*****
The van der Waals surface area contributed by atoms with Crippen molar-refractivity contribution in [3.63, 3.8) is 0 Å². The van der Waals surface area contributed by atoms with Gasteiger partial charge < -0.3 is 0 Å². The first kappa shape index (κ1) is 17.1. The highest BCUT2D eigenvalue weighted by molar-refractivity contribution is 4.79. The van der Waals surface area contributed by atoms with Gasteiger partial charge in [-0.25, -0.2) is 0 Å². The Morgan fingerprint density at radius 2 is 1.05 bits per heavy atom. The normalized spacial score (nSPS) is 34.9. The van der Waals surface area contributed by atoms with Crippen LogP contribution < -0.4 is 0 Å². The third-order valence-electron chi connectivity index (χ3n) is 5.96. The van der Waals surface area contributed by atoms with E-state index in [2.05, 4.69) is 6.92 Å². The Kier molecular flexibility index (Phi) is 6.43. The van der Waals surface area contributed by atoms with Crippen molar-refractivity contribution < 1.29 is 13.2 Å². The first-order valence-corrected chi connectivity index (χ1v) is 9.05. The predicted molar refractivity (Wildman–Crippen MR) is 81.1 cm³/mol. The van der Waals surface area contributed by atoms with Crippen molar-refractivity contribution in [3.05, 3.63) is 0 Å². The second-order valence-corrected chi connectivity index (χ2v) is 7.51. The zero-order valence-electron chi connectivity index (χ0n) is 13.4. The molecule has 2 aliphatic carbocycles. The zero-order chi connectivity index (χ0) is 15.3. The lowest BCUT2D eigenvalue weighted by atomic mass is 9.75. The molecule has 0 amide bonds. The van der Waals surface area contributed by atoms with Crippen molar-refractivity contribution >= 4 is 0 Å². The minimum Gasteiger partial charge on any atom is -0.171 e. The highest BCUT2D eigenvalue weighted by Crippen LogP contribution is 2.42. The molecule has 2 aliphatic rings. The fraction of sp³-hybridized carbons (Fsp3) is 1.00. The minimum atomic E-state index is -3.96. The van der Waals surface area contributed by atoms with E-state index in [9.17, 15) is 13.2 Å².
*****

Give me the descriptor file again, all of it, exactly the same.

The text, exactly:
The van der Waals surface area contributed by atoms with Crippen molar-refractivity contribution in [3.63, 3.8) is 0 Å². The van der Waals surface area contributed by atoms with Gasteiger partial charge < -0.3 is 0 Å². The first kappa shape index (κ1) is 17.1. The highest BCUT2D eigenvalue weighted by molar-refractivity contribution is 4.79. The van der Waals surface area contributed by atoms with Gasteiger partial charge in [-0.25, -0.2) is 0 Å². The Morgan fingerprint density at radius 2 is 1.05 bits per heavy atom. The normalized spacial score (nSPS) is 34.9. The van der Waals surface area contributed by atoms with Crippen LogP contribution < -0.4 is 0 Å². The third-order valence-electron chi connectivity index (χ3n) is 5.96. The van der Waals surface area contributed by atoms with E-state index in [2.05, 4.69) is 6.92 Å². The Kier molecular flexibility index (Phi) is 6.43. The van der Waals surface area contributed by atoms with Crippen molar-refractivity contribution < 1.29 is 13.2 Å². The first-order valence-corrected chi connectivity index (χ1v) is 9.05. The predicted molar refractivity (Wildman–Crippen MR) is 81.1 cm³/mol. The van der Waals surface area contributed by atoms with Crippen molar-refractivity contribution in [3.05, 3.63) is 0 Å². The second-order valence-corrected chi connectivity index (χ2v) is 7.51. The zero-order valence-electron chi connectivity index (χ0n) is 13.4. The molecule has 2 aliphatic carbocycles. The zero-order chi connectivity index (χ0) is 15.3. The lowest BCUT2D eigenvalue weighted by atomic mass is 9.75. The molecule has 0 amide bonds. The van der Waals surface area contributed by atoms with Crippen molar-refractivity contribution >= 4 is 0 Å². The minimum Gasteiger partial charge on any atom is -0.171 e. The highest BCUT2D eigenvalue weighted by Crippen LogP contribution is 2.42. The molecule has 2 aliphatic rings. The fraction of sp³-hybridized carbons (Fsp3) is 1.00. The minimum atomic E-state index is -3.96. The van der Waals surface area contributed by atoms with E-state index in [9.17, 15) is 13.2 Å².